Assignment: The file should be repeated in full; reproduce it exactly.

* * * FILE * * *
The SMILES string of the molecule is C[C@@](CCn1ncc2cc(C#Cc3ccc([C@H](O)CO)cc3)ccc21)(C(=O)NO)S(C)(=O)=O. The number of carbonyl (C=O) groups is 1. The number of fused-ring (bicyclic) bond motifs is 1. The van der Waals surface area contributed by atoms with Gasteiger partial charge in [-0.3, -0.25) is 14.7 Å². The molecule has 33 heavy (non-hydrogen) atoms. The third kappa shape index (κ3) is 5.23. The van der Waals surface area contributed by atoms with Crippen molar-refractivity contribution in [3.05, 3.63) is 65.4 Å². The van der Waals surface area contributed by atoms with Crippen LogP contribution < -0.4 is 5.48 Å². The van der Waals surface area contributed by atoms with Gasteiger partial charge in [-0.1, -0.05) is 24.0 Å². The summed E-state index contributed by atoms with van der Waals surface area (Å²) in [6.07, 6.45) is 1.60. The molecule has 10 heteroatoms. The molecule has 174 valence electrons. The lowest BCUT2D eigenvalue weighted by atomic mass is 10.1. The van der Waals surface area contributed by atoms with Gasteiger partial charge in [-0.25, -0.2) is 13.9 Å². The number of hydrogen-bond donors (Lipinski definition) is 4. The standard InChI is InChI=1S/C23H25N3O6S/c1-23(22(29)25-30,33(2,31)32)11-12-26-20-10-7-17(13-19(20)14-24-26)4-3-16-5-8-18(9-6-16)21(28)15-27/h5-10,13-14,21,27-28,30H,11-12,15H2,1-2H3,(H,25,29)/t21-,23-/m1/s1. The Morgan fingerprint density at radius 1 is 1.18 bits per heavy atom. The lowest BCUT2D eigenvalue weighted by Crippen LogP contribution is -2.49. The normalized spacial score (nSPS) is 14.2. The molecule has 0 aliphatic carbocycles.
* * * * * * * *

The SMILES string of the molecule is C[C@@](CCn1ncc2cc(C#Cc3ccc([C@H](O)CO)cc3)ccc21)(C(=O)NO)S(C)(=O)=O. The number of carbonyl (C=O) groups is 1. The number of fused-ring (bicyclic) bond motifs is 1. The van der Waals surface area contributed by atoms with Gasteiger partial charge in [-0.3, -0.25) is 14.7 Å². The molecule has 33 heavy (non-hydrogen) atoms. The third kappa shape index (κ3) is 5.23. The van der Waals surface area contributed by atoms with Crippen molar-refractivity contribution in [3.05, 3.63) is 65.4 Å². The van der Waals surface area contributed by atoms with Crippen LogP contribution < -0.4 is 5.48 Å². The van der Waals surface area contributed by atoms with Gasteiger partial charge in [-0.1, -0.05) is 24.0 Å². The summed E-state index contributed by atoms with van der Waals surface area (Å²) in [6.07, 6.45) is 1.60. The molecule has 10 heteroatoms. The molecule has 174 valence electrons. The lowest BCUT2D eigenvalue weighted by atomic mass is 10.1. The van der Waals surface area contributed by atoms with Gasteiger partial charge in [-0.25, -0.2) is 13.9 Å². The number of hydrogen-bond donors (Lipinski definition) is 4. The standard InChI is InChI=1S/C23H25N3O6S/c1-23(22(29)25-30,33(2,31)32)11-12-26-20-10-7-17(13-19(20)14-24-26)4-3-16-5-8-18(9-6-16)21(28)15-27/h5-10,13-14,21,27-28,30H,11-12,15H2,1-2H3,(H,25,29)/t21-,23-/m1/s1. The Morgan fingerprint density at radius 1 is 1.18 bits per heavy atom. The lowest BCUT2D eigenvalue weighted by Crippen LogP contribution is -2.49. The normalized spacial score (nSPS) is 14.2. The molecule has 0 aliphatic carbocycles.